and at fifteen he went into partnership with
Mr. Smith in the cattle business, and going to
western New York they bought 225 head,
which they drove east, selling along the route
and closing out the lot at Pawling. This busi-
ness he has continued ever since, buying in
Buffalo to supply the demand in his vicinity
for milch cows. In addition to his work in
this line he is active in the business of the
firm. His success in his various enterprises
may be attributed to a rare combination of
conservatism in judgment and energy m action.
These characteristics are shown also in public
affairs, making him a valued worker in the
Democratic party. He has been a delegate to
many State, county and district conventions,
and in 1896 he was elected commissioner of
highways, being the only successful candidate
on his ticket that year. That his excellent
business judgment is appreciated may be still
farther seen by his appointment, by Judge Bar-
nard in 1895, ^s receiver for the Akindole es-
tate, and his friends may well feel justi^ed in
their high hopes for his future.

PATRICK WHALEN, a prominent resident
of Dover Plains, Dutchess county, has

been for many years a successful stock dealer,
but is now enjoying a well-earned leisure at his
beautiful home in the mountains. It is situ-
ated in a picturesque ravine on the spot known
as the Stone Church, from its resemblance to a
church door, a point greatly admired by tour-
ists and often visited by picnic parties from the
surrounding country.

Mr. Whalen isof Irish birth, and his family
has long held a leading place in County Lim-
erick, Ireland. Hisgrandfather, John Whalen,
was a well-educated man, and a farmer by oc-
cupation. He married Catherine Burk, and
had seven children: Jeremiah, our subject's
father; Johanna, the wife of Edward Quinn;
Patrick, who married Mary O'Donnel; Cather-
ine, the wife of Dennis O'Brien; John, who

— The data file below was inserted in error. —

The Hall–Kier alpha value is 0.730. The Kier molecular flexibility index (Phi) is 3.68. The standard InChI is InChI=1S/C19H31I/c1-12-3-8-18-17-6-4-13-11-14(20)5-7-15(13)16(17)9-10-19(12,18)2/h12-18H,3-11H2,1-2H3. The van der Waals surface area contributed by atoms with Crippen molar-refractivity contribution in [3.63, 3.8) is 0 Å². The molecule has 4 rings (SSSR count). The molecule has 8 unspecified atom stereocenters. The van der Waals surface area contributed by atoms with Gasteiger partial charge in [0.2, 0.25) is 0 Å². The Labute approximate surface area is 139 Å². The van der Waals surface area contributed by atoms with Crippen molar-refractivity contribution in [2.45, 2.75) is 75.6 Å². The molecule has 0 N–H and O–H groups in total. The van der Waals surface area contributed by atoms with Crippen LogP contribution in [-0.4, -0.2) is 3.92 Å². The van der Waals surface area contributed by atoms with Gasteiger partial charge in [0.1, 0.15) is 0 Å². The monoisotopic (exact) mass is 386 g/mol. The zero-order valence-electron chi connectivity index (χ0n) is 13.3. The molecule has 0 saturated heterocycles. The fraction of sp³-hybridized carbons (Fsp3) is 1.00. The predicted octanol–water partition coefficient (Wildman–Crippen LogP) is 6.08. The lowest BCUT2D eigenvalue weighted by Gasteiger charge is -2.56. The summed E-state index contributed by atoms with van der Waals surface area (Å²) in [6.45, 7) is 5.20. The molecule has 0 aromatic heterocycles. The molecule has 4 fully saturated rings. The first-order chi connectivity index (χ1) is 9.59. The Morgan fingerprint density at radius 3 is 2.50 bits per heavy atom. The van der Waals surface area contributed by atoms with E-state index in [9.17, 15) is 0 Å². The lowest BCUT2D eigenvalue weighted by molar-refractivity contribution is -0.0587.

never married; Bridget, Mrs. William Shee-

han; and Maggie, who died at the age of nine-

Jeremiah Whalen was born in 1792, and re-
ceived an excellent education in his youth.
He became a well-known agitator for the lib-
eration of his native land from the British yoke,
being a valued co-worker with Daniel O'Con-
nell, and serving two terms as a member of
Parliament. For some years he was engaged
in farming in Ireland, and also took contracts
for the working of the highways, subletting
them and keeping a number of men constantly
employed. He married Miss Catherine Heffer-
aman, daughter of John Hefferaman, a farmer
in County Limerick, and had twelve children:
Catherine died at the age of three; Mary; John,
born in 1827, married Mary Manixe; Patrick,
subject of this sketch; Jeremiah D. married
Bridget Grace; Dennis married (first) Hanora
Morone, and (second) Delia Hogan; Michael
died at the age of twelve; W'illiani married
Ellen McCoid; James married Johanna Morris-
see; Thomas died at five years of age, and
Stephen and David died in early childhood.
All of these children were born at the old
homestead in County Limerick, and in 1847
the family came to America, settling first in
New York City, and later upon a farm in Dutch-
ess county, near Dover Plains.

Our subject was born in 1830, and was
given the best educational opportunities that
his native parish afforded. On his arrival in
this country he found employment upon the
Harlem railroad, which had then been recently
surveyed, receiving five shillings per day for his
work, and paying three shillings per day for
board. He remembers well the first train
which passed over the road. After a year and
a half at this work he engaged in farm labor
with a farmer in Dover, and later became a
stock dealer. In this business he was very-
successful, his trade extending over several
States, and he bought and sold some of the
finest cattle ever shipped from Do\er. At one
time he owned a farm of 235 acres in that
town, but he disposed of it, and his present

Online LibraryJ.H. Beers & CoCommemorative biographical record of Dutchess County, New York → online text (page 169 of 183)